This was not the case back in communist Romania where I grew up. You had to go to the only school system that was and be taught whatever they decided to teach you. There was not much choice involved. Among other things… Continue reading
May 20th, 2012 1 Comment
Say to those of a hasty heart, Be strong, fear not; behold, your God will come with vengeance, with the full dealing of God. He will come and save you. Then the eyes of the blind shall be opened, and the ears of the deaf shall be unstopped.
In everyone’s life there is evolution. We evolve from being babies to full adults. We start learning how to read and we grow into teachers, engineers, doctors. So in spiritual life we develop from indifference, to interest, to engagement. Of course there is also involution but we’ll leave this subject for another time. In one of these stages of my personal spiritual life (I won’t… Continue reading
May 2nd, 2012 1 Comment
Christ is risen!
A new church opening is a major event in the life of a parish that gathers together the entire body of its members in the extraordinary joy of a mission well accomplished. The reason why parishes build such new traditional Church buildings, beside the obvious capacity requirements, is to bring the community closer to the ideal Orthodox way of worshiping, through spaces, shapes and finishes that are appropriate for its intended liturgical purpose. This means that a new church will not only host more people but will also allow them to worship in a more meaningful manner.
As a community gets closer to enter a new… Continue reading
March 30th, 2012 7 Comments
On the fifth Thursday of Lent in the Orthodox Churches we chant the service of the Great Canon of St Andrew of Crete. It is a monumental work of hymnography with more than 250 odes, or verses, to which we also add the lengthy reading of the life of St Mary of Egypt. This makes it probably one of the longest services of Great Lent. If one also a counts the number of prostrations performed after each ode, it becomes also one of the most uncomfortable services for any casual observer.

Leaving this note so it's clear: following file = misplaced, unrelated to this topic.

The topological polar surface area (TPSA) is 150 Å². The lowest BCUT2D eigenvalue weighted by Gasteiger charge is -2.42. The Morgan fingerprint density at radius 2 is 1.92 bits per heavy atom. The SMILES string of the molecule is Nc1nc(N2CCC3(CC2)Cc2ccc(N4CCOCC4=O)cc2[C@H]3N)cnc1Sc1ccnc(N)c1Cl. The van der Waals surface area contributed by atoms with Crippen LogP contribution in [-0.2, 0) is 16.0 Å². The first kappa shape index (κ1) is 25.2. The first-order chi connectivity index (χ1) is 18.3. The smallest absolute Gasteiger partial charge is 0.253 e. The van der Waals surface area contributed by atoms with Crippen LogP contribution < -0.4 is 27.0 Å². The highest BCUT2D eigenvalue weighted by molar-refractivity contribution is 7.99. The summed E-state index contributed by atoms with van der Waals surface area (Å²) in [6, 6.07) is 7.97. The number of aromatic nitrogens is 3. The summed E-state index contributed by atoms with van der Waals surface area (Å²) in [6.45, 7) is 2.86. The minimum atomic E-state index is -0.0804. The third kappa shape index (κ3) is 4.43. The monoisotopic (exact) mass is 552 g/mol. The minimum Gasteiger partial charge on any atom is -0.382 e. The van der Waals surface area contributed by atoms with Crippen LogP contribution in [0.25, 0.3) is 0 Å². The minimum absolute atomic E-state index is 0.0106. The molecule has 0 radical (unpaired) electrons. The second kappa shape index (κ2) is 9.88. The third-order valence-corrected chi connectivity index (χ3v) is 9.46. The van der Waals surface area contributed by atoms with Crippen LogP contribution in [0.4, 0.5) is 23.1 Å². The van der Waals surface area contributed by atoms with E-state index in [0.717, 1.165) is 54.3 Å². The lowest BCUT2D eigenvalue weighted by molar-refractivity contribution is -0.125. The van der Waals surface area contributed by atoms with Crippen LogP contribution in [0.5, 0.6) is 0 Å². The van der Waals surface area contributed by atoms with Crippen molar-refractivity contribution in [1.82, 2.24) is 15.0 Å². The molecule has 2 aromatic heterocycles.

But the length of the service and the physical discomfort of the standing and the prostrations is not the… Continue reading
February 28th, 2012 No Comments
This article is not about Ghandi and the independence of India; is not about hunger strikes and the upholding of civil rights; but it is an attempt to restore to its former heights an overlooked tool for spiritual development, recommended by generations upon generations of Holy Fathers and spiritual elders.
Upon hearing the word “fast” today, one doesn’t think of freedom, on the contrary, the discipline of fasting is more associated with coercion, restriction and limitation of choices. This is the primary reason why so many people do not even consider fasting in their development as Christian.
From a material point of view however this is what fasting is: we abstain from certain foods, or even all… Continue reading